Iranian president wants to expand missile program in response to US sanctions - media

Iranian President Hassan Rouhani © Raheb Homavandi
Iran is set to expand its missile program in response to the US threat to introduce new sanctions, President Hassan Rouhani said, according to Iranian news agency IRNA.

Iran needs to step up its missile capabilities in response to aggressive actions by the US, which is threatening to impose more sanctions over a missile test that Iran held in October, Rouhani wrote in a letter addressed to Defense Minister Hossein Dehghan. The president says Iran has a right to continue developing its missiles since they are not capable of carrying nuclear warheads.

“As the US government is clearly still pursuing its hostile policies and illegal meddling ... the armed forces need to quickly and significantly increase their missile capability,” Rouhani wrote.

A number of individuals and international companies are to be subjected to a new round of sanctions prepared by the Treasury Department for their alleged role in supporting Iran’s missile program, a US official said Wednesday.

The US move comes after an Iranian missile test carried out in October that broke a UN Security Council resolution restricting the development of missiles that are capable of carrying nuclear warheads.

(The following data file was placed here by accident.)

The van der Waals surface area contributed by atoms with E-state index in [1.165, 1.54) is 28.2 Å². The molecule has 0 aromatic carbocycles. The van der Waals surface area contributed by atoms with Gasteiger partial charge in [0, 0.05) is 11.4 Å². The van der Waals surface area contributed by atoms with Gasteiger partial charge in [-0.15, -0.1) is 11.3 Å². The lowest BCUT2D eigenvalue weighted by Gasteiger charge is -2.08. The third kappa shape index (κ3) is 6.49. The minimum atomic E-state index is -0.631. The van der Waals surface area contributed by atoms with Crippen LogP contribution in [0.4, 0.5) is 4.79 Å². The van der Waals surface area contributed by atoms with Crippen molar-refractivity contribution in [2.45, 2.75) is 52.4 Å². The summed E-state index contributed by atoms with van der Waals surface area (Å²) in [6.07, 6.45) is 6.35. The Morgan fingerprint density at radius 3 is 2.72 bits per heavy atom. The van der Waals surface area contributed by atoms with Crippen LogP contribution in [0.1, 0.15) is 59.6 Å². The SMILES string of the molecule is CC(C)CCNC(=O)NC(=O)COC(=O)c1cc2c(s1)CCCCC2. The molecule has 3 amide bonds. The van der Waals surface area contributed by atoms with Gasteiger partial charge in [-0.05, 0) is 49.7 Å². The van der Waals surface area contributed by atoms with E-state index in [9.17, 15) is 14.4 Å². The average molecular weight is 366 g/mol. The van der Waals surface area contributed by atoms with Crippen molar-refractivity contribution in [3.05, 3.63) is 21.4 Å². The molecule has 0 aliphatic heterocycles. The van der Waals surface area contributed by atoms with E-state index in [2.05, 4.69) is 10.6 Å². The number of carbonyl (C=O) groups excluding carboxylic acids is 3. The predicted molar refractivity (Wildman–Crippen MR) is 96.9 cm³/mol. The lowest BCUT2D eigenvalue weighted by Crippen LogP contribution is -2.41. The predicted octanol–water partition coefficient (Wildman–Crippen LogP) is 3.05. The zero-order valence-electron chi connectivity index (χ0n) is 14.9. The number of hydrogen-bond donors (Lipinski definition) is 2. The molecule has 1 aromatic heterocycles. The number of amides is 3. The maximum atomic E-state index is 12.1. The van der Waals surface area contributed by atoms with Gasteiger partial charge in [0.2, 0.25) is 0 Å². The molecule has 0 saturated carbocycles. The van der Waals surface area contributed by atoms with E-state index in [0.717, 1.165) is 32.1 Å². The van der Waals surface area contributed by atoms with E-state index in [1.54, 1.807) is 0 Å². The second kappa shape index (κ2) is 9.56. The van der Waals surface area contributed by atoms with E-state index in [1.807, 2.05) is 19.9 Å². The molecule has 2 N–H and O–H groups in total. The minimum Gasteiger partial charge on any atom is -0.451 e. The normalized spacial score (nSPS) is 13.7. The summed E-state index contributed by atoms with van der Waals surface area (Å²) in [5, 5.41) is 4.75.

The list of companies and individuals that may face sanctions includes Dubai-based Mabrooka Trading Co and its founder Hossein Pournaghshband; Hong Kong-based Anhui Land Group Co; Sayyed Javad Musavi, commercial director of Shahid Hemmat Industrial Group; and seven officials from Iran’s Ministry of Defense and Armed Forces Logistics, or MODAFL.

If passed, the sanctions would prohibit US and foreign nationals from doing business with those on the list, while US banks would have to block their assets, should they come under their jurisdiction.

The new sanctions would be the first since the US and Iran closed a deal in July that limited Tehran’s nuclear program in exchange for relief from nuclear restrictions.

Iran has already accused the US of violating the deal after Congress adopted a bill requiring foreign nationals who have visited Syria or Iran to obtain an American visa before entering the country. The measures were approved following the mass shooting in San Bernardino, California, in early December.